BlackRock pushes Exscientia Series C to $100M as AI biotech boom continues

The jury’s still out on whether the first wave of AI companies can significantly change drug development, but investors are increasingly buying into the hype.

Exscientia, the decade-old UK machine learning outfit, announced Thursday that they’ve expanded their Series C, first announced in May, from $60 million to $100 million. The expansion most notably includes BlackRock, the private equity firm that has been wading deeper and deeper into biotech. They now join Novo Holdings, Bristol Myers Squibb and others among the company’s most recent backers.

William Abecassis

“Exscientia is breaking ground in small molecule drug design, with a platform that radically improves drug discovery” William Abecassis, head of BlackRock’s biotech fund Innovation Capital, said in a statement. “We are thrilled to be investing in this world-class team, who are already delivering results with AI-designed drugs now entering clinical trials.”

One of the first AI biotechs that emerged in the early 2010s promising to accelerate drug development by screening for molecules far faster than human chemists, Exscientia announced in 2020 that they brought the first AI-discovered drug into human trials. It was a dubious claim, dependent on precisely what one means by AI-developed; Recursion Pharmaceuticals had claimed the same mantle not long before.

Still, Exscientia has emerged as a clear winner of the first round of AI drug developers, partnering with Bayer, Bristol Myers, Sanofi, GlaxoSmithKline, Evotec and Sumitomo Danippon among others.

Other companies that emerged around the same time have also found momentum and dollars. Recursion landed a $239 million mega-round and a $1 billion Bayer partnership in September.  Atomwise, a company that started out at Y combinator and received criticism for overhyping its services, more than tripled its total ever fundraising with a $123 million Series B.

At the same time, other companies have popped up: Most prominently Daphne Koller’s Insitro, which raised nearly $250 million and scored a big-money partnership with Gilead within 2 years of its 2018 launch. But also a raft of other smaller biotechs, including Genesis Therapeutics and Reverie Labs, that have launched teamed with big biotech or big pharma and raised small to mid-sized rounds.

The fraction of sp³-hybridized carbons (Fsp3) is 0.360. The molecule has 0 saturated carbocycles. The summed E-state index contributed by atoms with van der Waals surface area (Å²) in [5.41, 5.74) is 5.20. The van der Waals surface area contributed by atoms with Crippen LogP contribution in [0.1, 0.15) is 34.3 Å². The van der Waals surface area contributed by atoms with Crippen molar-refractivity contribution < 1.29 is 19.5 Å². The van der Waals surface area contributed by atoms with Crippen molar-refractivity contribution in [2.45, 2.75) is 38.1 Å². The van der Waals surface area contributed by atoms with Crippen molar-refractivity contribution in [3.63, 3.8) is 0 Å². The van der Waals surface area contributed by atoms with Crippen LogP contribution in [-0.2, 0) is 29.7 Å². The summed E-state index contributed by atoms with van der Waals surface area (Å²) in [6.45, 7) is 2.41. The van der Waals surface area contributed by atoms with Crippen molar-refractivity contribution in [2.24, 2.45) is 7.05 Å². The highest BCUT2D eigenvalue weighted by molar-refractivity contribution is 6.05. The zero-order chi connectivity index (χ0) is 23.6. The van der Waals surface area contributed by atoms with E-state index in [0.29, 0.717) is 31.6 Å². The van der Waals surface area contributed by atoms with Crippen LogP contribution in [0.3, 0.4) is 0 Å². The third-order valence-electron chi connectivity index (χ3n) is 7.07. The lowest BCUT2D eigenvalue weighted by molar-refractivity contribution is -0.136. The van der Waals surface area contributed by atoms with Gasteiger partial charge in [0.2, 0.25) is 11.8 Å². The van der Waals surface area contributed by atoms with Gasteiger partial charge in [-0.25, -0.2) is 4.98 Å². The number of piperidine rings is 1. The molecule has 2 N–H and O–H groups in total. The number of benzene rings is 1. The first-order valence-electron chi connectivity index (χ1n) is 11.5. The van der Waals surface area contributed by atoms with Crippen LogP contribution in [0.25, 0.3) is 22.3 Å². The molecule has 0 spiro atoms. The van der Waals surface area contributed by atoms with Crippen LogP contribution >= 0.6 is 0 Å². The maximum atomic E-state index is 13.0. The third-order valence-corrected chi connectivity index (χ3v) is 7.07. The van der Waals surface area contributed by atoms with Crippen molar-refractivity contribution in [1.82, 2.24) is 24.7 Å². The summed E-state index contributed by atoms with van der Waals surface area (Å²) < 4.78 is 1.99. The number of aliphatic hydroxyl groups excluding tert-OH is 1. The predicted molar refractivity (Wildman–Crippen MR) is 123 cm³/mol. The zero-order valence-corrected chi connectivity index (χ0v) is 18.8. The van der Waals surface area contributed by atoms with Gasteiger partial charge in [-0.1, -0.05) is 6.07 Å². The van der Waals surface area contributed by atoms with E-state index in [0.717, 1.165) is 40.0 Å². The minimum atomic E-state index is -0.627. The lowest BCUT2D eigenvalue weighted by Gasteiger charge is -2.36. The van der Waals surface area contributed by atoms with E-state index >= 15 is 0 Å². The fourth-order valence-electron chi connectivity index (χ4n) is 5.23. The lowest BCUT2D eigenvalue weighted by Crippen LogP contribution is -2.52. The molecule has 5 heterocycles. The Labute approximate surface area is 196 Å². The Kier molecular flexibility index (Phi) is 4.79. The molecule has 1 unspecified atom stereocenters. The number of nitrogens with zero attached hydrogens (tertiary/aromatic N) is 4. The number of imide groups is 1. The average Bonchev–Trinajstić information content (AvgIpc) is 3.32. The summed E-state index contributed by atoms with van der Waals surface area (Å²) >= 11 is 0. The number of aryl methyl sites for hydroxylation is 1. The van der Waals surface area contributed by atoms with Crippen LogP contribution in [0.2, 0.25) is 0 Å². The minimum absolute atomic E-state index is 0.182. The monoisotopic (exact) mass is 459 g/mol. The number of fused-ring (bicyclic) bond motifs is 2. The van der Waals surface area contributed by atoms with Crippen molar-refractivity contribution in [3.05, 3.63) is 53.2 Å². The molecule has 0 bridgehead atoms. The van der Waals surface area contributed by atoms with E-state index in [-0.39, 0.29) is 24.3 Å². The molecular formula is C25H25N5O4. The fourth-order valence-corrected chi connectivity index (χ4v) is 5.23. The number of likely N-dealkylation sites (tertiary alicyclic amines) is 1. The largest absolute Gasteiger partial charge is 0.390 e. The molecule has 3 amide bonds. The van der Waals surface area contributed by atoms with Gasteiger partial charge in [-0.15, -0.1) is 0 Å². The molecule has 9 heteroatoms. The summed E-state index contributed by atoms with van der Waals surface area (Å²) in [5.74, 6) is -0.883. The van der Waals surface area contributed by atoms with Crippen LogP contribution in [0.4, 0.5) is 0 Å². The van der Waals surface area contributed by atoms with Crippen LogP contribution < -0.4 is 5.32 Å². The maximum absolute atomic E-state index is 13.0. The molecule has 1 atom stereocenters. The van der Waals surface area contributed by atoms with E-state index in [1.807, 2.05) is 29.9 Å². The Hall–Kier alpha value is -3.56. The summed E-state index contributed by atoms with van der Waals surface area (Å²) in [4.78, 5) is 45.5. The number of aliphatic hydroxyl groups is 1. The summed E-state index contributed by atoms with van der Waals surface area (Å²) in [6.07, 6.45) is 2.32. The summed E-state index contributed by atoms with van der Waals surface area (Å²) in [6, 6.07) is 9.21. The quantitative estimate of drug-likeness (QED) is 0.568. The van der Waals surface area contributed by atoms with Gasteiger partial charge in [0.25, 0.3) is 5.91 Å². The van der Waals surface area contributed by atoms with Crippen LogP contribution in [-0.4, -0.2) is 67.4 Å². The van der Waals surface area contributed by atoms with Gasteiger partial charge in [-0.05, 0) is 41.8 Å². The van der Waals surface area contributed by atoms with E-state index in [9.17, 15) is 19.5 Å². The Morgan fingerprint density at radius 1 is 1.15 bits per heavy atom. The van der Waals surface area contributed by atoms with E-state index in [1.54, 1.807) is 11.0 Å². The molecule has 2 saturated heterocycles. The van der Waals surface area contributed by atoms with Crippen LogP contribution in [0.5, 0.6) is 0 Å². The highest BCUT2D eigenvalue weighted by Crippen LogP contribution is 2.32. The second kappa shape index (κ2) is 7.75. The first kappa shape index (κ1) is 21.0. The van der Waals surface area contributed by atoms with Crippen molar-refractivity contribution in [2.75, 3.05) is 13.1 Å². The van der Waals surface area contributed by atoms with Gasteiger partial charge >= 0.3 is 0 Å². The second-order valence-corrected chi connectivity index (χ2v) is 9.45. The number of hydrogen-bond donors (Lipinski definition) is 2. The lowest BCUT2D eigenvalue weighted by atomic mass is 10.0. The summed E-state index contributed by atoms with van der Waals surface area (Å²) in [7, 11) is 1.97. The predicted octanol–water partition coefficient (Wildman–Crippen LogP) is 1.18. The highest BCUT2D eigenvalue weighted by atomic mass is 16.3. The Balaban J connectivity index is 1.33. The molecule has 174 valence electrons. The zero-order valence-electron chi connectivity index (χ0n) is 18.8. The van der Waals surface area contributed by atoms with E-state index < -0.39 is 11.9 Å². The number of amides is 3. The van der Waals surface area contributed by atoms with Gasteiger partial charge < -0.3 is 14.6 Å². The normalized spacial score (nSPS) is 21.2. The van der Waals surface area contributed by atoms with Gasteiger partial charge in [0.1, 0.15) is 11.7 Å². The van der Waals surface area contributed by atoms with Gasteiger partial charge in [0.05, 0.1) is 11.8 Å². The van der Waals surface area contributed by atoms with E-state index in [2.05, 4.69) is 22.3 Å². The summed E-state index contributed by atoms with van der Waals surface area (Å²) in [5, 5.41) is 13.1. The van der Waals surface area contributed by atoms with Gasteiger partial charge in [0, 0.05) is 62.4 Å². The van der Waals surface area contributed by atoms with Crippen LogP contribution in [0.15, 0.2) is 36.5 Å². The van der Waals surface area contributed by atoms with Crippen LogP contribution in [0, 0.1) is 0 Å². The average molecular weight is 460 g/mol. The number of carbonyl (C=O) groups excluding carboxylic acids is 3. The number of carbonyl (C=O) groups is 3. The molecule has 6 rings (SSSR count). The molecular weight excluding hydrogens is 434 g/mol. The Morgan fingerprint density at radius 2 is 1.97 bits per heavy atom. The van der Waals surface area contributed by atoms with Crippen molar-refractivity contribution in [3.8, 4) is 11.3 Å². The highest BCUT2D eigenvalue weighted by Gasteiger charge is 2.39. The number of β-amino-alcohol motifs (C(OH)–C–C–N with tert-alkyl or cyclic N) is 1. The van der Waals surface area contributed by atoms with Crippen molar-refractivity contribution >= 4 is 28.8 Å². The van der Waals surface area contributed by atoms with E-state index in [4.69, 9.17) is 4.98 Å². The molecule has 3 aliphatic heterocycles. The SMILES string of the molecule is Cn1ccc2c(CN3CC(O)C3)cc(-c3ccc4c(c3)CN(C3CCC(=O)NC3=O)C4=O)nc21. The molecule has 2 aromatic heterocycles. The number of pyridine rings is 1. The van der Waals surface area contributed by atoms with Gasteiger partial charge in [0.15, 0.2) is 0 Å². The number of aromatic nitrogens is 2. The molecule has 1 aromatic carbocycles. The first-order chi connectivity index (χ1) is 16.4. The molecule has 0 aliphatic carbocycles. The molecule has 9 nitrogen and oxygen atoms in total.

The pandemic also brought the AI field one of its first concrete successes: Early in the outbreak, Benevolent AI identified Eli Lilly’s JAK inhibitor baricitinib as a potential treatment for Covid-19. Lilly pushed it through preclinical and clinical development on their suggestion, eventually showing it improved time-to-recovery in hospitalized patients and landing an EUA from the FDA.

Exscientia will use the cash to keep scaling the machine learning platform they’ve used to identify candidates for big pharma but also to expand their ability to develop their own pipeline of drugs. It’s a pivot several of the first AI biotechs have made as they raise more capital and expand operations. Exscientia said they’ve doubled in size over the past year and now employ over 100 people.

“We are delighted that BlackRock shares our vision for revolutionising how drugs are discovered,” CEO Andrew Hopkins said in a statement. “BlackRock’s investment is an important step in our vision that all drugs will be designed by AI. I believe that our company’s reimagined approach to drug discovery will become the new de facto standard”

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